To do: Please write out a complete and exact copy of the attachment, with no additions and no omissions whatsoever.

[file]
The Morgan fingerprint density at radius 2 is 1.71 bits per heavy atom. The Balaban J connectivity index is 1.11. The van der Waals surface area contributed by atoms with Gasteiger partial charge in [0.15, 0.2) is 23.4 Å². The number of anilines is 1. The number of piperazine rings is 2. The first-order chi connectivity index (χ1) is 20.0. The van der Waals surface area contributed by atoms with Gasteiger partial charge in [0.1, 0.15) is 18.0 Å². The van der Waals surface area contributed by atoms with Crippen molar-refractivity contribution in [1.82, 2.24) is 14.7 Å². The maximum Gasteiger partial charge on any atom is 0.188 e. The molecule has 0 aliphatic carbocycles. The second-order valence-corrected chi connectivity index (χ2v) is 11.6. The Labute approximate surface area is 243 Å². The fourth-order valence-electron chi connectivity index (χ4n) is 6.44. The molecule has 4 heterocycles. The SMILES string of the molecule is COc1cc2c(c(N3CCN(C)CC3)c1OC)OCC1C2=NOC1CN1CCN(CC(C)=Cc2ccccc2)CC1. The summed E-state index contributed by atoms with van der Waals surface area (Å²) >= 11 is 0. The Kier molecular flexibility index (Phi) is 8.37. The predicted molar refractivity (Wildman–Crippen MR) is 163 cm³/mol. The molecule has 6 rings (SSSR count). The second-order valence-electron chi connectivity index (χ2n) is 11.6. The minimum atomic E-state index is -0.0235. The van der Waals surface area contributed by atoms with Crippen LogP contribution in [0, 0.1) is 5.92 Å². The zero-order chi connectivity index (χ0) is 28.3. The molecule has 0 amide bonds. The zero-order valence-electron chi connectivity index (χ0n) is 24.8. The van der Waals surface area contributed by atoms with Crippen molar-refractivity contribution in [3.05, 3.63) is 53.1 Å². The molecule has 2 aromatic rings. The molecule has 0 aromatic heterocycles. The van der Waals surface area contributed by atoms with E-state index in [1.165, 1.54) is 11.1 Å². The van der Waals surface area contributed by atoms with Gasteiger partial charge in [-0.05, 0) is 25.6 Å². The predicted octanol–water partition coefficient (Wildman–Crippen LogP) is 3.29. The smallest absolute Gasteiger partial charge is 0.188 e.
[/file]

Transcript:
The Morgan fingerprint density at radius 2 is 1.71 bits per heavy atom. The Balaban J connectivity index is 1.11. The van der Waals surface area contributed by atoms with Gasteiger partial charge in [0.15, 0.2) is 23.4 Å². The number of anilines is 1. The number of piperazine rings is 2. The first-order chi connectivity index (χ1) is 20.0. The van der Waals surface area contributed by atoms with Gasteiger partial charge in [0.1, 0.15) is 18.0 Å². The van der Waals surface area contributed by atoms with Crippen molar-refractivity contribution in [1.82, 2.24) is 14.7 Å². The maximum Gasteiger partial charge on any atom is 0.188 e. The molecule has 0 aliphatic carbocycles. The second-order valence-corrected chi connectivity index (χ2v) is 11.6. The Labute approximate surface area is 243 Å². The fourth-order valence-electron chi connectivity index (χ4n) is 6.44. The molecule has 4 heterocycles. The SMILES string of the molecule is COc1cc2c(c(N3CCN(C)CC3)c1OC)OCC1C2=NOC1CN1CCN(CC(C)=Cc2ccccc2)CC1. The summed E-state index contributed by atoms with van der Waals surface area (Å²) >= 11 is 0. The Kier molecular flexibility index (Phi) is 8.37. The predicted molar refractivity (Wildman–Crippen MR) is 163 cm³/mol. The molecule has 6 rings (SSSR count). The second-order valence-electron chi connectivity index (χ2n) is 11.6. The minimum atomic E-state index is -0.0235. The van der Waals surface area contributed by atoms with Crippen LogP contribution in [0, 0.1) is 5.92 Å². The zero-order chi connectivity index (χ0) is 28.3. The molecule has 0 amide bonds. The zero-order valence-electron chi connectivity index (χ0n) is 24.8. The van der Waals surface area contributed by atoms with Crippen molar-refractivity contribution in [3.05, 3.63) is 53.1 Å². The molecule has 2 aromatic rings. The molecule has 0 aromatic heterocycles. The van der Waals surface area contributed by atoms with E-state index in [1.165, 1.54) is 11.1 Å². The van der Waals surface area contributed by atoms with Gasteiger partial charge in [-0.05, 0) is 25.6 Å². The predicted octanol–water partition coefficient (Wildman–Crippen LogP) is 3.29. The smallest absolute Gasteiger partial charge is 0.188 e.